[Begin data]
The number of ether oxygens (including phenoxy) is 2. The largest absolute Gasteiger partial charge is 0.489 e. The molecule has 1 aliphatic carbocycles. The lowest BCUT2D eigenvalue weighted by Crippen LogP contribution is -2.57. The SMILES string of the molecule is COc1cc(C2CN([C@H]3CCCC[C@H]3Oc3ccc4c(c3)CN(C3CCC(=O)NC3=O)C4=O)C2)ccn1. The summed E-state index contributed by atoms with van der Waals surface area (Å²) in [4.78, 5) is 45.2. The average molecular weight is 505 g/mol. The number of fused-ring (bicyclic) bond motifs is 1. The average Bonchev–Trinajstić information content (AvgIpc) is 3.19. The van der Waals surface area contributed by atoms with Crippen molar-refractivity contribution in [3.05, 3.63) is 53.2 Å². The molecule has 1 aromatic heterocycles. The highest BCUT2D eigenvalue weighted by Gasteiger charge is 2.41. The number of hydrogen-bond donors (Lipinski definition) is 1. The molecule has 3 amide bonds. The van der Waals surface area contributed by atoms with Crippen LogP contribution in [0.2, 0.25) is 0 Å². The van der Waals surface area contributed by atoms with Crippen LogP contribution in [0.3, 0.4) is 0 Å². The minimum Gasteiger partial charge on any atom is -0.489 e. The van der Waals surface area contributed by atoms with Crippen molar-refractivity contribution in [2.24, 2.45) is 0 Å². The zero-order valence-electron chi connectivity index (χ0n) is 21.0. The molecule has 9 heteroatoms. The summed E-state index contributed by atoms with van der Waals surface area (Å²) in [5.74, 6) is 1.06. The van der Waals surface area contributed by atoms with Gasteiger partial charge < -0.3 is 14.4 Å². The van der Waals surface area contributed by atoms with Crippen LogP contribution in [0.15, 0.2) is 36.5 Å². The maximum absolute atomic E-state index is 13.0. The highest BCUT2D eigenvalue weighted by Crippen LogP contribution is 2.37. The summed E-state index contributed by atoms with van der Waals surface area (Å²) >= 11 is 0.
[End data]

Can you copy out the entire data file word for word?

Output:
The number of ether oxygens (including phenoxy) is 2. The largest absolute Gasteiger partial charge is 0.489 e. The molecule has 1 aliphatic carbocycles. The lowest BCUT2D eigenvalue weighted by Crippen LogP contribution is -2.57. The SMILES string of the molecule is COc1cc(C2CN([C@H]3CCCC[C@H]3Oc3ccc4c(c3)CN(C3CCC(=O)NC3=O)C4=O)C2)ccn1. The summed E-state index contributed by atoms with van der Waals surface area (Å²) in [4.78, 5) is 45.2. The average molecular weight is 505 g/mol. The number of fused-ring (bicyclic) bond motifs is 1. The average Bonchev–Trinajstić information content (AvgIpc) is 3.19. The van der Waals surface area contributed by atoms with Crippen molar-refractivity contribution in [3.05, 3.63) is 53.2 Å². The molecule has 1 aromatic heterocycles. The highest BCUT2D eigenvalue weighted by Gasteiger charge is 2.41. The number of hydrogen-bond donors (Lipinski definition) is 1. The molecule has 3 amide bonds. The van der Waals surface area contributed by atoms with Crippen LogP contribution in [0.2, 0.25) is 0 Å². The van der Waals surface area contributed by atoms with Crippen LogP contribution in [0.3, 0.4) is 0 Å². The minimum Gasteiger partial charge on any atom is -0.489 e. The van der Waals surface area contributed by atoms with Crippen molar-refractivity contribution in [2.24, 2.45) is 0 Å². The zero-order valence-electron chi connectivity index (χ0n) is 21.0. The molecule has 9 heteroatoms. The summed E-state index contributed by atoms with van der Waals surface area (Å²) in [5.74, 6) is 1.06. The van der Waals surface area contributed by atoms with Gasteiger partial charge < -0.3 is 14.4 Å². The van der Waals surface area contributed by atoms with Crippen LogP contribution in [0.15, 0.2) is 36.5 Å². The maximum absolute atomic E-state index is 13.0. The highest BCUT2D eigenvalue weighted by Crippen LogP contribution is 2.37. The summed E-state index contributed by atoms with van der Waals surface area (Å²) >= 11 is 0.